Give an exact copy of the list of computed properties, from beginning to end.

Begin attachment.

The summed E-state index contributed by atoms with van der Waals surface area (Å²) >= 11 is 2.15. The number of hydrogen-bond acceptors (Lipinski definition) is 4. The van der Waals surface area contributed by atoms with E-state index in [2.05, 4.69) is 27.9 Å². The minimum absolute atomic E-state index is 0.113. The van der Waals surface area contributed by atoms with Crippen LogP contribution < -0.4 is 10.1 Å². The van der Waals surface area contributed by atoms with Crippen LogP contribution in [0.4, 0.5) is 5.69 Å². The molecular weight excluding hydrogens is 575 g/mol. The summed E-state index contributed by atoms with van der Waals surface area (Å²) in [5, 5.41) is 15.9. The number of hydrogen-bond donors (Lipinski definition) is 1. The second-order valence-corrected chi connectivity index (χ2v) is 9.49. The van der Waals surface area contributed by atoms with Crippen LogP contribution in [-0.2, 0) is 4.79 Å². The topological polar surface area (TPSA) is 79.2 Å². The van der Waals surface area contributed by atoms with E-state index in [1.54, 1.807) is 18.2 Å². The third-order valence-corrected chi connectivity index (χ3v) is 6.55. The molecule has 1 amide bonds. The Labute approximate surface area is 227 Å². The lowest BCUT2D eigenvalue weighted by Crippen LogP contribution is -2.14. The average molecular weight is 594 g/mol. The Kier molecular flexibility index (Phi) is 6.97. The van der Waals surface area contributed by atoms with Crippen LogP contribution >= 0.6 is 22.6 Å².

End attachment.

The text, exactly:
The summed E-state index contributed by atoms with van der Waals surface area (Å²) >= 11 is 2.15. The number of hydrogen-bond acceptors (Lipinski definition) is 4. The van der Waals surface area contributed by atoms with E-state index in [2.05, 4.69) is 27.9 Å². The minimum absolute atomic E-state index is 0.113. The van der Waals surface area contributed by atoms with Crippen LogP contribution < -0.4 is 10.1 Å². The van der Waals surface area contributed by atoms with Crippen LogP contribution in [0.4, 0.5) is 5.69 Å². The molecular weight excluding hydrogens is 575 g/mol. The summed E-state index contributed by atoms with van der Waals surface area (Å²) in [5, 5.41) is 15.9. The number of hydrogen-bond donors (Lipinski definition) is 1. The second-order valence-corrected chi connectivity index (χ2v) is 9.49. The van der Waals surface area contributed by atoms with Crippen LogP contribution in [-0.2, 0) is 4.79 Å². The topological polar surface area (TPSA) is 79.2 Å². The van der Waals surface area contributed by atoms with E-state index in [1.54, 1.807) is 18.2 Å². The third-order valence-corrected chi connectivity index (χ3v) is 6.55. The molecule has 1 amide bonds. The Labute approximate surface area is 227 Å². The lowest BCUT2D eigenvalue weighted by Crippen LogP contribution is -2.14. The average molecular weight is 594 g/mol. The Kier molecular flexibility index (Phi) is 6.97. The van der Waals surface area contributed by atoms with Crippen LogP contribution >= 0.6 is 22.6 Å².